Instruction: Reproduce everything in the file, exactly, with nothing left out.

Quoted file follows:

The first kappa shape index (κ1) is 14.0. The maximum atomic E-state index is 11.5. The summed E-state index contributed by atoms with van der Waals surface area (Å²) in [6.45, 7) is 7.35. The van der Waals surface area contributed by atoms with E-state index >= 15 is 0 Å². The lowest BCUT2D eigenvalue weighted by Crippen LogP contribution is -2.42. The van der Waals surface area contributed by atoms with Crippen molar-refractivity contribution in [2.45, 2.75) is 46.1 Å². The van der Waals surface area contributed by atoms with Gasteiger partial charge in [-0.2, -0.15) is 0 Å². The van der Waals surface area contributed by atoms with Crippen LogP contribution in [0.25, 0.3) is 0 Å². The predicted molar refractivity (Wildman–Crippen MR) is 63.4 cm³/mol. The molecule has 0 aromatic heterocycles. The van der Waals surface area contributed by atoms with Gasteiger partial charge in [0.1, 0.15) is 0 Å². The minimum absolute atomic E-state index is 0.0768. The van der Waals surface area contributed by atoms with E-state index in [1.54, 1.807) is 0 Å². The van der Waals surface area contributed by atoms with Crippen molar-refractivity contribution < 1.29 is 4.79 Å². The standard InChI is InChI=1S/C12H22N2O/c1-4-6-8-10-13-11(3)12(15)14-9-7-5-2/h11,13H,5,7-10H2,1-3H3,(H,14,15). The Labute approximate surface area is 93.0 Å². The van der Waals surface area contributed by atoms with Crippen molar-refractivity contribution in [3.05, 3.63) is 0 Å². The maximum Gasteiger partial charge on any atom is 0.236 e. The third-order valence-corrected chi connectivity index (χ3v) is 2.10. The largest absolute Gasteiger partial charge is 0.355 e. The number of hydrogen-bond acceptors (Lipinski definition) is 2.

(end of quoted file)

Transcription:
The first kappa shape index (κ1) is 14.0. The maximum atomic E-state index is 11.5. The summed E-state index contributed by atoms with van der Waals surface area (Å²) in [6.45, 7) is 7.35. The van der Waals surface area contributed by atoms with E-state index >= 15 is 0 Å². The lowest BCUT2D eigenvalue weighted by Crippen LogP contribution is -2.42. The van der Waals surface area contributed by atoms with Crippen molar-refractivity contribution in [2.45, 2.75) is 46.1 Å². The van der Waals surface area contributed by atoms with Gasteiger partial charge in [-0.2, -0.15) is 0 Å². The van der Waals surface area contributed by atoms with Crippen LogP contribution in [0.25, 0.3) is 0 Å². The predicted molar refractivity (Wildman–Crippen MR) is 63.4 cm³/mol. The molecule has 0 aromatic heterocycles. The van der Waals surface area contributed by atoms with Gasteiger partial charge in [0.1, 0.15) is 0 Å². The minimum absolute atomic E-state index is 0.0768. The van der Waals surface area contributed by atoms with E-state index in [1.54, 1.807) is 0 Å². The van der Waals surface area contributed by atoms with Crippen molar-refractivity contribution < 1.29 is 4.79 Å². The standard InChI is InChI=1S/C12H22N2O/c1-4-6-8-10-13-11(3)12(15)14-9-7-5-2/h11,13H,5,7-10H2,1-3H3,(H,14,15). The Labute approximate surface area is 93.0 Å². The van der Waals surface area contributed by atoms with Crippen molar-refractivity contribution in [3.05, 3.63) is 0 Å². The maximum Gasteiger partial charge on any atom is 0.236 e. The third-order valence-corrected chi connectivity index (χ3v) is 2.10. The largest absolute Gasteiger partial charge is 0.355 e. The number of hydrogen-bond acceptors (Lipinski definition) is 2.